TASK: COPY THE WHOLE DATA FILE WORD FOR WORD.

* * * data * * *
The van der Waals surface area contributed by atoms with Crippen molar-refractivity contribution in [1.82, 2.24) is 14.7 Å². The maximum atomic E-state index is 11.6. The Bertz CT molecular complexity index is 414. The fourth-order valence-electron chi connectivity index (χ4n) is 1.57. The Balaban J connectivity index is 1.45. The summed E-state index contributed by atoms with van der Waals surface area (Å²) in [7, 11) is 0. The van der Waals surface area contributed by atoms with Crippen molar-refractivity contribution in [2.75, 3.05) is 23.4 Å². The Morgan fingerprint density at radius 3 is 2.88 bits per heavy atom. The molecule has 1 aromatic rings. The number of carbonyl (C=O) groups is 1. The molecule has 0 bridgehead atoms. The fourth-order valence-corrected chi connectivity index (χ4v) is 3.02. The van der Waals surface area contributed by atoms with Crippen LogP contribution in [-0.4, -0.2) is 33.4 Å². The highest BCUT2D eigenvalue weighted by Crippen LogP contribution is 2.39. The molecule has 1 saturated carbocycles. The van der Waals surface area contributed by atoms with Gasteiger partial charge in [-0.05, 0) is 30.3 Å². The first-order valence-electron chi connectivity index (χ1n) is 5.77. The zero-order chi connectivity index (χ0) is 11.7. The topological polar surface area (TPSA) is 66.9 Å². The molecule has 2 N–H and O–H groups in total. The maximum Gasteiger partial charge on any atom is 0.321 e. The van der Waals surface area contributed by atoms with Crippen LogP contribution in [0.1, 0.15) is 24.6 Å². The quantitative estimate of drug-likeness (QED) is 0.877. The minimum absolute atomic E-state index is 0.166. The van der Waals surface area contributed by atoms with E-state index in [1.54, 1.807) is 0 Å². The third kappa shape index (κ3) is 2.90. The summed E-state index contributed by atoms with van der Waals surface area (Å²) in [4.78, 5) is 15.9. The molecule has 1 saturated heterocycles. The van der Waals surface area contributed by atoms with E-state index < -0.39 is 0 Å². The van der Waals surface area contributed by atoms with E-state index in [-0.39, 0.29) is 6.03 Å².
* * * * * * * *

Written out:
The van der Waals surface area contributed by atoms with Crippen molar-refractivity contribution in [1.82, 2.24) is 14.7 Å². The maximum atomic E-state index is 11.6. The Bertz CT molecular complexity index is 414. The fourth-order valence-electron chi connectivity index (χ4n) is 1.57. The Balaban J connectivity index is 1.45. The summed E-state index contributed by atoms with van der Waals surface area (Å²) in [7, 11) is 0. The van der Waals surface area contributed by atoms with Crippen molar-refractivity contribution in [2.75, 3.05) is 23.4 Å². The Morgan fingerprint density at radius 3 is 2.88 bits per heavy atom. The molecule has 1 aromatic rings. The number of carbonyl (C=O) groups is 1. The molecule has 0 bridgehead atoms. The fourth-order valence-corrected chi connectivity index (χ4v) is 3.02. The van der Waals surface area contributed by atoms with Crippen LogP contribution in [-0.4, -0.2) is 33.4 Å². The highest BCUT2D eigenvalue weighted by Crippen LogP contribution is 2.39. The molecule has 1 saturated carbocycles. The van der Waals surface area contributed by atoms with Gasteiger partial charge in [-0.05, 0) is 30.3 Å². The first-order valence-electron chi connectivity index (χ1n) is 5.77. The zero-order chi connectivity index (χ0) is 11.7. The topological polar surface area (TPSA) is 66.9 Å². The molecule has 2 N–H and O–H groups in total. The maximum Gasteiger partial charge on any atom is 0.321 e. The van der Waals surface area contributed by atoms with Crippen LogP contribution in [0.1, 0.15) is 24.6 Å². The quantitative estimate of drug-likeness (QED) is 0.877. The minimum absolute atomic E-state index is 0.166. The van der Waals surface area contributed by atoms with E-state index in [1.54, 1.807) is 0 Å². The third kappa shape index (κ3) is 2.90. The summed E-state index contributed by atoms with van der Waals surface area (Å²) in [4.78, 5) is 15.9. The molecule has 1 saturated heterocycles. The van der Waals surface area contributed by atoms with E-state index < -0.39 is 0 Å². The van der Waals surface area contributed by atoms with E-state index in [-0.39, 0.29) is 6.03 Å².